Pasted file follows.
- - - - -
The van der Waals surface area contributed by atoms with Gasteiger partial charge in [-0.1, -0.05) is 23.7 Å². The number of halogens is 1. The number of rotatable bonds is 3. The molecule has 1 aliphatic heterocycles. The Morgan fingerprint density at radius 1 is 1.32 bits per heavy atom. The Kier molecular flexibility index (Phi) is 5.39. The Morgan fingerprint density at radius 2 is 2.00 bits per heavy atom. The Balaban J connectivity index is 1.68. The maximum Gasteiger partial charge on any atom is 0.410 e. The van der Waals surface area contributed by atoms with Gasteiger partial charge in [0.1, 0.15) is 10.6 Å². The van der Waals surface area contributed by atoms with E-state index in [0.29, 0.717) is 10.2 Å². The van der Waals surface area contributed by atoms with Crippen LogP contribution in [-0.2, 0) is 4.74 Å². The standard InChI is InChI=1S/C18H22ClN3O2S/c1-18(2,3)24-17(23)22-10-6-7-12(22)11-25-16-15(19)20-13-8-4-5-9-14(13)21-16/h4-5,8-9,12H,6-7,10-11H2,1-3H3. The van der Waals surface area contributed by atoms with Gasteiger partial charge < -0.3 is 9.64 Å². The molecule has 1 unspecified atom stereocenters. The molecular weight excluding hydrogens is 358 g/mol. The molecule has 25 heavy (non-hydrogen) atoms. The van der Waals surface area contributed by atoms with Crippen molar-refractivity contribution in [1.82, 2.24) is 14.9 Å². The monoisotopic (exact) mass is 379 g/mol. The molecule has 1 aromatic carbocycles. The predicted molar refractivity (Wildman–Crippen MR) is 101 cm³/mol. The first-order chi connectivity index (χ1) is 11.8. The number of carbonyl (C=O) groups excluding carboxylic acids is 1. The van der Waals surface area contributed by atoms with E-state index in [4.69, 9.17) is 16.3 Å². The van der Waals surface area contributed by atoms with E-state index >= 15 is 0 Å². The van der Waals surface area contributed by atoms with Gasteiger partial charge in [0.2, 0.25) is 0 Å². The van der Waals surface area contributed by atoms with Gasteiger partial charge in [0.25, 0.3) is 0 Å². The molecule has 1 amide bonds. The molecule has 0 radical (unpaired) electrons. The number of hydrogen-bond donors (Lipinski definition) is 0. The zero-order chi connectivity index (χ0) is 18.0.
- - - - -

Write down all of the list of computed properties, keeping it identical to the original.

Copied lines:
The van der Waals surface area contributed by atoms with Gasteiger partial charge in [-0.1, -0.05) is 23.7 Å². The number of halogens is 1. The number of rotatable bonds is 3. The molecule has 1 aliphatic heterocycles. The Morgan fingerprint density at radius 1 is 1.32 bits per heavy atom. The Kier molecular flexibility index (Phi) is 5.39. The Morgan fingerprint density at radius 2 is 2.00 bits per heavy atom. The Balaban J connectivity index is 1.68. The maximum Gasteiger partial charge on any atom is 0.410 e. The van der Waals surface area contributed by atoms with Gasteiger partial charge in [0.1, 0.15) is 10.6 Å². The van der Waals surface area contributed by atoms with E-state index in [0.29, 0.717) is 10.2 Å². The van der Waals surface area contributed by atoms with Crippen LogP contribution in [-0.2, 0) is 4.74 Å². The standard InChI is InChI=1S/C18H22ClN3O2S/c1-18(2,3)24-17(23)22-10-6-7-12(22)11-25-16-15(19)20-13-8-4-5-9-14(13)21-16/h4-5,8-9,12H,6-7,10-11H2,1-3H3. The van der Waals surface area contributed by atoms with Gasteiger partial charge < -0.3 is 9.64 Å². The molecule has 1 unspecified atom stereocenters. The molecular weight excluding hydrogens is 358 g/mol. The molecule has 25 heavy (non-hydrogen) atoms. The van der Waals surface area contributed by atoms with Crippen molar-refractivity contribution in [1.82, 2.24) is 14.9 Å². The monoisotopic (exact) mass is 379 g/mol. The molecule has 1 aromatic carbocycles. The predicted molar refractivity (Wildman–Crippen MR) is 101 cm³/mol. The first-order chi connectivity index (χ1) is 11.8. The number of carbonyl (C=O) groups excluding carboxylic acids is 1. The van der Waals surface area contributed by atoms with E-state index in [4.69, 9.17) is 16.3 Å². The van der Waals surface area contributed by atoms with E-state index >= 15 is 0 Å². The van der Waals surface area contributed by atoms with Gasteiger partial charge in [0.2, 0.25) is 0 Å². The van der Waals surface area contributed by atoms with Gasteiger partial charge in [0.25, 0.3) is 0 Å². The molecule has 1 amide bonds. The molecule has 0 radical (unpaired) electrons. The number of hydrogen-bond donors (Lipinski definition) is 0. The zero-order chi connectivity index (χ0) is 18.0.